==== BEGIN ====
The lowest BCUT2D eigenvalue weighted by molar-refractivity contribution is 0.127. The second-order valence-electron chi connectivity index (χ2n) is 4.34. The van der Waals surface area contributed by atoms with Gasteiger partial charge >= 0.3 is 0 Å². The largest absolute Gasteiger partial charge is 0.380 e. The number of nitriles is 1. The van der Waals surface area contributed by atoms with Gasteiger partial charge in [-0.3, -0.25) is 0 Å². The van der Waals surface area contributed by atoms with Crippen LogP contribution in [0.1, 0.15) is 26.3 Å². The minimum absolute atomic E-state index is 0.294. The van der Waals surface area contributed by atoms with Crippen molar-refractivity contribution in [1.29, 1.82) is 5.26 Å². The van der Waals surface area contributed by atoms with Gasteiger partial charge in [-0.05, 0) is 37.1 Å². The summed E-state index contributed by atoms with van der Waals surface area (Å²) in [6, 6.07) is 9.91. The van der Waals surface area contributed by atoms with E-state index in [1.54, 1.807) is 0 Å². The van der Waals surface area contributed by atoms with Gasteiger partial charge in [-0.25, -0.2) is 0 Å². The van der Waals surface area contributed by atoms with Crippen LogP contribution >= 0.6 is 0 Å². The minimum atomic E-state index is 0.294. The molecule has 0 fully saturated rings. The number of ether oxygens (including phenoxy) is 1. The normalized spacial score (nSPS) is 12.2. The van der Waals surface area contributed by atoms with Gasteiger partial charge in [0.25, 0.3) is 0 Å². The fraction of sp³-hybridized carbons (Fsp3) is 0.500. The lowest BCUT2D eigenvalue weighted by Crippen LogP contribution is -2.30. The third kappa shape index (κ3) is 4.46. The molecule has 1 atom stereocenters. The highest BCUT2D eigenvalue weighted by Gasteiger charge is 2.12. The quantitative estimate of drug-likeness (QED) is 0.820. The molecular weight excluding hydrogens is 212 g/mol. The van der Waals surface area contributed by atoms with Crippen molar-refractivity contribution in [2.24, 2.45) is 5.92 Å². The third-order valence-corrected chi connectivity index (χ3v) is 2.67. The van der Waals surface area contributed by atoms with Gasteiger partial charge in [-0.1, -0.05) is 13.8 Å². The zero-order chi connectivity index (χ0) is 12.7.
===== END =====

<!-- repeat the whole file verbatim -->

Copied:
The lowest BCUT2D eigenvalue weighted by molar-refractivity contribution is 0.127. The second-order valence-electron chi connectivity index (χ2n) is 4.34. The van der Waals surface area contributed by atoms with Gasteiger partial charge >= 0.3 is 0 Å². The largest absolute Gasteiger partial charge is 0.380 e. The number of nitriles is 1. The van der Waals surface area contributed by atoms with Gasteiger partial charge in [-0.3, -0.25) is 0 Å². The van der Waals surface area contributed by atoms with Crippen LogP contribution in [0.1, 0.15) is 26.3 Å². The minimum absolute atomic E-state index is 0.294. The van der Waals surface area contributed by atoms with Crippen molar-refractivity contribution in [1.29, 1.82) is 5.26 Å². The van der Waals surface area contributed by atoms with Gasteiger partial charge in [-0.05, 0) is 37.1 Å². The summed E-state index contributed by atoms with van der Waals surface area (Å²) in [6, 6.07) is 9.91. The van der Waals surface area contributed by atoms with E-state index in [1.54, 1.807) is 0 Å². The van der Waals surface area contributed by atoms with Gasteiger partial charge in [-0.25, -0.2) is 0 Å². The van der Waals surface area contributed by atoms with Crippen LogP contribution >= 0.6 is 0 Å². The minimum atomic E-state index is 0.294. The molecule has 0 fully saturated rings. The number of ether oxygens (including phenoxy) is 1. The normalized spacial score (nSPS) is 12.2. The van der Waals surface area contributed by atoms with Gasteiger partial charge in [0.25, 0.3) is 0 Å². The fraction of sp³-hybridized carbons (Fsp3) is 0.500. The lowest BCUT2D eigenvalue weighted by Crippen LogP contribution is -2.30. The third kappa shape index (κ3) is 4.46. The molecule has 1 atom stereocenters. The highest BCUT2D eigenvalue weighted by Gasteiger charge is 2.12. The quantitative estimate of drug-likeness (QED) is 0.820. The molecular weight excluding hydrogens is 212 g/mol. The van der Waals surface area contributed by atoms with Crippen molar-refractivity contribution in [2.24, 2.45) is 5.92 Å². The third-order valence-corrected chi connectivity index (χ3v) is 2.67. The van der Waals surface area contributed by atoms with Gasteiger partial charge in [-0.1, -0.05) is 13.8 Å². The zero-order chi connectivity index (χ0) is 12.7.